Straton Musonera speaks on...
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October 14, 2008
Lisa P. Nathan
Donald J Horowitz
Donald J Horowitz
0:01 - 7:35
Lisa P. Nathan: I would like to begin with learning about your name, if you could speak your name and tell me where your home country is.
My name is Straton Musonera. I come from Rwanda.
LPN: Thank you. Can you walk me through your timeline at the ICTR, so when you first, the year you first came and then the different roles you’ve had, so, sort of walking me through . . .
LPN: . . . your history here.
I joined the ICTR in 2002 exactly on 26th August and at that time, when I joined the ICTR I served as Information Officer. I was in charge of preparing and implementing the Outreach Program of the Tribunal. And then in 2003 when th-, our section, the External Relations and the Strategic Planning section was restructured, I was given new responsibilities.
At that time, I was given responsibilities of designing projects, mobilizing resources and supporting national jurisdictions.
Note: Gap in Interview Gaps occurred due to interruptions during the interview, technical issues, or corrupted data files.
LPN: So where, can you recall where you were in the spring of 1994?
The spring of 1994 I was in Burundi, yeah. When the genocide took place in Rwanda I was in Burundi.
LPN: Can, do you recall or describe to me in some detail how you first heard about the events in Rwanda at that time?
When I, the first thing I heard from the radio was the, the accident of the, that took lives of the Burundian and the Rwandan Pre-, Pre-, President. And then the next morning, we heard that some killings were taking place in, in Kigali but later on we knew that it was a genocide which was unfolding because there were widespread killings.
And the people who – different media were saying that there were a lot of people being killed in Kigali and also listening to the report, radio, listening to different radio to Rwandan radio, so we knew that something terrible was going to happen but we didn’t really know the, the magnitude of what was going to happen.
It’s around the, the month of May that we realized that it was really a genocide because it had really affected the, the whole country, all communes, all hills of the country had been affected by the, the, the mass killings.
LPN: When did you first learn of, can you tell me about when you first learned about the ICTR?
I knew it at, when it was created in 1994 because at that time I was just, in 1995 I was a journalist in, in, in Rwanda so that’s when I started to know the, the, the ICTR.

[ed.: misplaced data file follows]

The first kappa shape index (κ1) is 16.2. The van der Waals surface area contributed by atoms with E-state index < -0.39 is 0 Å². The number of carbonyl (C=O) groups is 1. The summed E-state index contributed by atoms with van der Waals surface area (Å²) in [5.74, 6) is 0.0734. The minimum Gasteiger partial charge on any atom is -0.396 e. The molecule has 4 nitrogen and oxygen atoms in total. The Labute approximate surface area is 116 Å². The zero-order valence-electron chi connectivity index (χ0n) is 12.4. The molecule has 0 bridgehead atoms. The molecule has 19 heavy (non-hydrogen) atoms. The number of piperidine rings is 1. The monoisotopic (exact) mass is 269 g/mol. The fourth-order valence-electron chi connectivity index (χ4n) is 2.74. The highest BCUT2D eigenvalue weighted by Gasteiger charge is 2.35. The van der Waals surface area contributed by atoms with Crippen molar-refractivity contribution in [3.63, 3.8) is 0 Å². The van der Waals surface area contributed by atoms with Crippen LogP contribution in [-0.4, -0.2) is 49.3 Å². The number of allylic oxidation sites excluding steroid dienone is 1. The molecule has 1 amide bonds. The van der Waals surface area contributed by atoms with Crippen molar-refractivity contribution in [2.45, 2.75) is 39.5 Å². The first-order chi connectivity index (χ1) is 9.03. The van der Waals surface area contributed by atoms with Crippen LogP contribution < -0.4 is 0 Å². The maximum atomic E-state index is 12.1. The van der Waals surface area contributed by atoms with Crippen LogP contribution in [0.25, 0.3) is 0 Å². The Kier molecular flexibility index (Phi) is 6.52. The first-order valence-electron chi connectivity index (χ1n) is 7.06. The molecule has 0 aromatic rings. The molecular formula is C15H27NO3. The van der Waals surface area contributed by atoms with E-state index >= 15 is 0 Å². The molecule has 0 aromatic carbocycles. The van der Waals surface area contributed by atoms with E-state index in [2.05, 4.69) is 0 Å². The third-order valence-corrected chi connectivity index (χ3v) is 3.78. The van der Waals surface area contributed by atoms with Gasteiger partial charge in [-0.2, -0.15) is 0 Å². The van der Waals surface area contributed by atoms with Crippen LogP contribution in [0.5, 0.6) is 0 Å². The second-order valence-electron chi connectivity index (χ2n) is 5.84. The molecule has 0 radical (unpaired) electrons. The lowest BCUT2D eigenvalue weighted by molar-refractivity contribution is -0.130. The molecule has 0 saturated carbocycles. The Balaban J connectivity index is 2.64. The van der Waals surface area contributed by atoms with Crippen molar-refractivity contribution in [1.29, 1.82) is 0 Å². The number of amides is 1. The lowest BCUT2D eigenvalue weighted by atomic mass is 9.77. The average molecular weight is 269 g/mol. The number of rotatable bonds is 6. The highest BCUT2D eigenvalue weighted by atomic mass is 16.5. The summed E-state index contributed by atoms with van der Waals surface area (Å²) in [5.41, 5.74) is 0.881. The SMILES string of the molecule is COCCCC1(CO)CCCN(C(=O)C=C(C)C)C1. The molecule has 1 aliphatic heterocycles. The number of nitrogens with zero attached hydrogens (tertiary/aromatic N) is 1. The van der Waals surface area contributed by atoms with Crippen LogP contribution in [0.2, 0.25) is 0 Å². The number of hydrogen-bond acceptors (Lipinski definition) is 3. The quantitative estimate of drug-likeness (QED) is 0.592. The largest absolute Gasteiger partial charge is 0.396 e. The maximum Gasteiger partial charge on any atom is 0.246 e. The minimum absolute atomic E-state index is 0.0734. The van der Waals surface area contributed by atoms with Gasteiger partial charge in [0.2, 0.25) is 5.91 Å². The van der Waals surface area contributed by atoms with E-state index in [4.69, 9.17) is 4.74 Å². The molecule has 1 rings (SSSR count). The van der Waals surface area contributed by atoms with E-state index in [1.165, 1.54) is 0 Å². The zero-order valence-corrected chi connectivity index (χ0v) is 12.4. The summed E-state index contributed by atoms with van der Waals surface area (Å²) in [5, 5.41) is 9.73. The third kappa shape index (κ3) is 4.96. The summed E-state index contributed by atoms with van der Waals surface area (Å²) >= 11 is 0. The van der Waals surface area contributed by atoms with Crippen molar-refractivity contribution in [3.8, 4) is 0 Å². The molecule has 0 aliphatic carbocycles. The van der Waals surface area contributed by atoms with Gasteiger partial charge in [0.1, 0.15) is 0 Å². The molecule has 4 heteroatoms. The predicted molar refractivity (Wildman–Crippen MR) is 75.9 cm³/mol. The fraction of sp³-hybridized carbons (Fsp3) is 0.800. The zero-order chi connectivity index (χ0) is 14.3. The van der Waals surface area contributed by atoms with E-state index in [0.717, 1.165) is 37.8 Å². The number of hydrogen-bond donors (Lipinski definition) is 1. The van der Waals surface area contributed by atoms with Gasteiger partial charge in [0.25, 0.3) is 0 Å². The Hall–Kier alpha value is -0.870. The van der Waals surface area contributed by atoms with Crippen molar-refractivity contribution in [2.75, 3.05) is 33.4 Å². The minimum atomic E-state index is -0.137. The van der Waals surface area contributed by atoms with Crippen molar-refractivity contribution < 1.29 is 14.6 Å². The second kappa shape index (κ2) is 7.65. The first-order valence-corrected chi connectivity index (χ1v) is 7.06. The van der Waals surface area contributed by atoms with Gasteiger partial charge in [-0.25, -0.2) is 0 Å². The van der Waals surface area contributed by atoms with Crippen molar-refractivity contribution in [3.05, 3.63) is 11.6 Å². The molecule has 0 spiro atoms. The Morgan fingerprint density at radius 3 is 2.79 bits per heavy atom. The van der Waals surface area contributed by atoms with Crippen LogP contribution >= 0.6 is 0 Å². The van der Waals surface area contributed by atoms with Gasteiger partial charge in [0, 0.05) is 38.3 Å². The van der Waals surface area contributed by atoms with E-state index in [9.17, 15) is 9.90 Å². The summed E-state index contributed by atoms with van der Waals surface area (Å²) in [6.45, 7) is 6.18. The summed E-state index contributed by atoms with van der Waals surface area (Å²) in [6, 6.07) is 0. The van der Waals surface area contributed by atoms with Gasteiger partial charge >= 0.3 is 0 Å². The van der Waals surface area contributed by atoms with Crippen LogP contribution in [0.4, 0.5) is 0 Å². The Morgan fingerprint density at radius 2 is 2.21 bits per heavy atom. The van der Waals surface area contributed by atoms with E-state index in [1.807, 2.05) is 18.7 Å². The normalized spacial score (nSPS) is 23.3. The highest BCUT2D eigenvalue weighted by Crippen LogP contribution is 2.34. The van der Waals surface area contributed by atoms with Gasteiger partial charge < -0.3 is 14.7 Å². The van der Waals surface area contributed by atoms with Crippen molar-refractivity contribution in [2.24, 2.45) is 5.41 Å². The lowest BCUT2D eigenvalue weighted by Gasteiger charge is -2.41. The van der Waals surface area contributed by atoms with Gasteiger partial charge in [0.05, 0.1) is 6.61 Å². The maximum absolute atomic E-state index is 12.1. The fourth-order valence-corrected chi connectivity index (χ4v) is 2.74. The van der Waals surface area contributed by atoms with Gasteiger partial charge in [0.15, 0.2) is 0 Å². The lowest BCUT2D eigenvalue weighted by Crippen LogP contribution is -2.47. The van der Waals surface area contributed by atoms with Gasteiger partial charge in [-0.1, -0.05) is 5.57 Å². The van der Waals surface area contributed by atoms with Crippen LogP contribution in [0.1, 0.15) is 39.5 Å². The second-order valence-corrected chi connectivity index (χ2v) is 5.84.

LPN: Can you tell me or recall sort of how you first felt about the ICTR or what you understood it to be or your thoughts at that time?
ICTR, when I heard about it and when I saw some staff of the ICTR really, I’ve, I consider, I considered ICTR as any, any organization which is really far from my, my, my country. I couldn’t really believe that it’s an organization which is coming to help my country, to help the process of reconciliation in Rwanda, to help prosecute those who were involved in, in planning the genocide in Rwanda. So it was really, we didn’t have enough information about the tribunal.
LPN: So, can you tell me about how you first came to work here in 2002?
Before joining the, the tribunal I was working for the United Nations Development Program in Rwanda. I was in charge of inform-, I was information officer there and I knew that they were looking for an information officer. And then I applied. I got selected. I was interviewed and then after the interview, I got selected again to, to join the ICTR. That’s how I came to, to, to work here.
Note: Gap in Interview (Approx. 43 seconds in length) Gaps occurred due to interruptions during the interview, technical issues, or corrupted data files.
LPN: So you were saying that when you first learned about the ICTR, you felt as though it was something quite far away from your country, and you couldn’t understand how it was going to help the people of your country. And then, years later you were working for the UN in a capacity in your country. Why did you decide to work for the ICTR?
There were two reasons. First of all, when I joined UNDP, I knew, I learned a lot about the ICTR because I was getting information from the tribunal and that information, I was relating, relaying that information to other UN agencies in Rwanda. So I knew its mandate.
I knew what they were doing, so I thought that by joining the ICTR I could bring my humble knowledge, my, my little knowledge and my humble contribution to building the national reconciliation process in Rwanda.
So that’s why I joined the ICTR but to be t-, frankly speaking also, there was also a good salary in the ICTR. That’s also another reason which pushed me to come here.